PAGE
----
Concepts of pedagogy in French-language schools: You said conscienti… what?!

By Gilberte Godin
February 15, 2013
Untitled Document

The last issue of Perspectives featured the large-scale Pédagogie à l’école de langue française (PELF) (pedagogy in French-language schools) project undertaken by CTF in an effort to define pedagogy as it applies to Canada’s minority-setting French-language schools. The definition takes two factors into account: students’ living environment and the Francophone community’s aspirations. This article focuses on conscientizAction, a key concept underlying the definition of pedagogy in French-language schools. Future articles will present other key concepts surrounding this definition.

A little history of conscientization

Close links were established between conscientization and teaching by renowned Brazilian educator Paolo Freire who bequeathed the world of education an important book, Pedagogy of the Oppressed.

This book was inspired by Freire’s interest in the improvement of the working-class living conditions and in the link between these conditions and illiteracy. Freire strived hard to make workers understand that in order to improve their conditions and that of their families, they had to understand the issues affecting their lives and to commit to changing situations they were unhappy with by taking part in the decision-making process and having “their” say in everything that concerned them. Through consciousness-raising and power-sharing pedagogy, he taught them to read and to claim their place in society by thinking critically and taking action with others.

Freire saw in the word “conscientization” two components of the praxis “reflection and action”. In fact, he cautioned against reflection without action, as much as he dreaded action without reflection. For him, a person would achieve conscientization by developing critical thinking skills which he placed on a continuum that went from magical thinking to naïve thinking to critical thinking.

People who use magical thinking are a long way from social issues and believe that everything can be solved by magic, without having to intervene. People who use naïve thinking have partial and often incorrect knowledge of the social issues that influence their lives. They leave it up to a higher power (God, the government, etc.) as they consider themselves powerless to make a difference. People who use critical thinking try to understand the elements that control their lives. They try to understand the various views on these elements, take position and engage in transformative action.

What caught the attention of researchers in Francophone linguistic minority settings is the connection that Freire made between critical-thinking development through consciousness-raising pedagogy and learners’ emancipation.

Considering the complexity of the linguistic and cultural context and its influence on school outcomes and on the students’, or even the Francophone communities’, linguistic and cultural identity, research has established connections between the success that Freire has achieved through his approach and education in French-language schools in minority settings. For teachers in language-minority settings, implementing Freire’s pedagogy means to be careful not to impose their views on their students and to focus instead on fostering a dialogue with them to develop critical thinking skills and eventually lead them to engagement.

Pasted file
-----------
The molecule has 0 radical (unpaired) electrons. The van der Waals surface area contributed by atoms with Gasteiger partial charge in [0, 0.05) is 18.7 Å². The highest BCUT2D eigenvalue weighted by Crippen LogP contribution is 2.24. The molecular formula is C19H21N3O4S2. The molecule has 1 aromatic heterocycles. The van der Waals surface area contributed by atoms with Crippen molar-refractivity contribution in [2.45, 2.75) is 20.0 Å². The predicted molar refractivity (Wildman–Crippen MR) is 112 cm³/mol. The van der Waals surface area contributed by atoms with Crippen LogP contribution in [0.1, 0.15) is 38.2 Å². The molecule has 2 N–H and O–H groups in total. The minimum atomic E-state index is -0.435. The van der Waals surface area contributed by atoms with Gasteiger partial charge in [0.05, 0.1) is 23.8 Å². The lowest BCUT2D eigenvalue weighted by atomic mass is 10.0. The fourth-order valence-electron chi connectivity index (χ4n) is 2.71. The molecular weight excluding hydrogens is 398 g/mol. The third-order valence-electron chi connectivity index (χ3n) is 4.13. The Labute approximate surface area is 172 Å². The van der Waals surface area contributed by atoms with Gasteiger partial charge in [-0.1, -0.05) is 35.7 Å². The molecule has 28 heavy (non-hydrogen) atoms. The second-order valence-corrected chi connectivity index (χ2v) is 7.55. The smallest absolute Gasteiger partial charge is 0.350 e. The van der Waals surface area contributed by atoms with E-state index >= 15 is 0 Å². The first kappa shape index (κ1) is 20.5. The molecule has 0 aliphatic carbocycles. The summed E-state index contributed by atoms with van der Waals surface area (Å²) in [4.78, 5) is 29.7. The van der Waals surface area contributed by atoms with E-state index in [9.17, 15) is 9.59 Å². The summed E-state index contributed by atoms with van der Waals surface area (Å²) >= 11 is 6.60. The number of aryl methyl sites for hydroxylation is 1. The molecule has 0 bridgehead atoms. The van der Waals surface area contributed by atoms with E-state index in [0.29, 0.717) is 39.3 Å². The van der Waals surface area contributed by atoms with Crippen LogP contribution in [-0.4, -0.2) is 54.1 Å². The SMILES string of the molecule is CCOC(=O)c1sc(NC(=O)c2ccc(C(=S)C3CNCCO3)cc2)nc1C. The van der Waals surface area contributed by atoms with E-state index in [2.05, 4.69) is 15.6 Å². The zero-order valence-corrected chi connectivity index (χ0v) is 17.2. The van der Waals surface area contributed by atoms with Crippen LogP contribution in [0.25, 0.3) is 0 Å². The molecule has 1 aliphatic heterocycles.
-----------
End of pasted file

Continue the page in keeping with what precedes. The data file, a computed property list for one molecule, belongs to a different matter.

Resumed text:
The emergence of conscientizAction

The word conscientizAction emerged perhaps from a lack of knowledge about Freire’s work or from the acknowledgement that despite his intentions, action or engagement is not always associated with conscientization. In fact, this word often simply means “awareness”. It is with a view to dispel any doubt about this that the PELF project adopted the word “conscientizAction” as it brings results and social transformation.

In the PELF project, the word conscientizAction applies to both teachers and students. Ferrer and Allard (2002 a and b), themselves influenced by Freire’s work, present the basics of pedagogy for conscientization and engagement, while emphasizing the need for teachers to develop their skills as critical thinkers. They feel it would be unrealistic to believe that teachers who have not developed their own capacity to think critically about the social issues affecting the lives of Francophones in minority settings can help students become aware of and take action on this issue.


FERRER, C., & R. ALLARD. La pédagogie de la conscientisation et de l’engagement : pour une éducation à la citoyenneté démocratique dans une perspective planétaire, première partie, Moncton, Université de Moncton, 2002a.

FERRER, C., & R. ALLARD. La pédagogie de la conscientisation et de l’engagement : pour une éducation à la citoyenneté démocratique dans une perspective planétaire, deuxième partie, Moncton, Université de Moncton, 2002b.

FREIRE, P. Pedagogy of the Oppressed, Paris, Maspero, 1983.

Gilberte Godin is Coordinator of La pédagogie à l’école de langue française at CTF.

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